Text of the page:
Summer SafetyMy favorite thing to do during the summertime when I was a child was swimming. Splashing around a cool pool on a hot summer day is the bomb, but not without risks. Little baby pools are a drowning risk and do not require a 4’ fence around them like other pools. This means that if they are left out, and a toddler sees some water in it (maybe after it rained, or it was not emptied after last time), then they might wander out to the pool unattended and potentially drown. In backyard pools, we need to make sure that kids are being supervised and don’t rough house or try to dive in a shallow pool.

Remember floaties and noodles and other inflatables are only toys. They do not teach our kids to be good swimmers—in fact they can hold children more upright (the drowning position) vs. horizontal (the floating position) which gives children a false sense that they are safe. Children are best with parents in the pool with them, helping them feel comfortable floating, getting their face under water and blowing bubbles, and learning to kick to the side to get out.  Certainly, everyone needs to be wearing a life vest on open water—even the best swimmers can die when knocked unconscious from falling off a water vehicle. Drowning is the leading cause of injury death in ages 1 to 4 years of age!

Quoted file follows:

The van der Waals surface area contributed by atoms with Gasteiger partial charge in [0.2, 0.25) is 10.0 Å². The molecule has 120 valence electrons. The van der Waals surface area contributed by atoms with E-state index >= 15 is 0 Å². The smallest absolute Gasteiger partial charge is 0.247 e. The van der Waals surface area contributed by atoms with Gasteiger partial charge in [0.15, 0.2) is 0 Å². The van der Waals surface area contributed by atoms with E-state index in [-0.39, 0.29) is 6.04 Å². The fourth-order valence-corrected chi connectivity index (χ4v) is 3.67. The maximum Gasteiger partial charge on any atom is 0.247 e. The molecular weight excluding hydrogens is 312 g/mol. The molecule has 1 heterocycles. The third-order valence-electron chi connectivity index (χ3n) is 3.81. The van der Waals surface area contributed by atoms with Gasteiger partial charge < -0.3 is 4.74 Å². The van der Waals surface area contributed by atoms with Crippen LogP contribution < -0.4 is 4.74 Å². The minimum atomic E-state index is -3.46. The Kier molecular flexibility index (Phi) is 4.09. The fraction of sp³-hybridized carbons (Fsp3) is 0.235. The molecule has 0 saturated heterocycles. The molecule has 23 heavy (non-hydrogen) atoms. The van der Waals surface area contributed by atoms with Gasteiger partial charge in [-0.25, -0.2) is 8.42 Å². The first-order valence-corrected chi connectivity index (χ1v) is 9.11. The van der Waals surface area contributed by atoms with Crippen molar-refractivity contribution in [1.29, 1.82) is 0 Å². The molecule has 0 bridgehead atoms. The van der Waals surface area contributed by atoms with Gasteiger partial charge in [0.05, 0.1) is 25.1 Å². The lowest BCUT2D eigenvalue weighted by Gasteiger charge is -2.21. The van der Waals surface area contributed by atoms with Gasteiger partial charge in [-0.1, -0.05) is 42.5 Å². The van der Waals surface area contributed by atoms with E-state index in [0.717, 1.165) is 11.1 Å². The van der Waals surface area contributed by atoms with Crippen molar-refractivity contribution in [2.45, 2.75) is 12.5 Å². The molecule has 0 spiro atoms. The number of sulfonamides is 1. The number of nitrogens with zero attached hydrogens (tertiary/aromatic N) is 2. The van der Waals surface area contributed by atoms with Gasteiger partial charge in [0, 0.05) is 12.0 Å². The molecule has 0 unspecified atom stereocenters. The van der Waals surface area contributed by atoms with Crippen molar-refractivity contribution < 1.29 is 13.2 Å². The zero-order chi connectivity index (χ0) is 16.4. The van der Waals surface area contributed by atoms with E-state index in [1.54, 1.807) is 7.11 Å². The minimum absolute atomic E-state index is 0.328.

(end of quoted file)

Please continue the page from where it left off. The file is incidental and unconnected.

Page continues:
Although not necessarily seasonal, it’s worth talking about suffocation because it is the #1 cause of injury death in children less than 1 year old. Co-sleeping is a huge risk of suffocation for babies—which is why they need their own sleeping environment. Babies can’t always push themselves away from pillows, fluffy blankets, bumpers, and even the parent sleeping next to them on a couch or bed. Watch those lazy summer afternoon naps and evenings and put those babies in their own cribs please!


Burn Injuries

Summer SafetyWe’ll be celebrating our country’s independence with fireworks. And wouldn’t you know, kids get burned every year! Sparklers are the leading cause of injury. They should not be pointed at or touched to anyone else. Kids should not touch the burning end or they will hurt their fingers. And they should not be lighting them or playing with lighters and matches. Adults should make sure they are properly disposed of to avoid catching something/someone on fire.

Kids should also stay away from any of the other fireworks being lit—some of the rocket fireworks travel 150 miles per hour and can cause severe injuries. Many places recommend that kids should avoid playing with any fireworks altogether—doing glow sticks and watching professional fireworks displays instead.

And when discussing burns, don’t forget sunscreen! Skin cancer risk increases with each childhood sunburn.

Hope you all have a fun Summer this year, despite restrictions, and BE SAFE out there!

The Dreaded Pink Eye

Bryan L. Phillips, M.D.By Bryan Phillips, M.D. for Lee’s Summit Physicians Group

What is pink eye?

In medical lingo it’s called Conjunctivitis. Pink eye is a broad term – pretty much anything that turns your eye pink. It could be viral, bacterial, allergic, chemical or mechanical (getting poked in the eye). Today we’ll focus on allergic, viral & bacterial causes.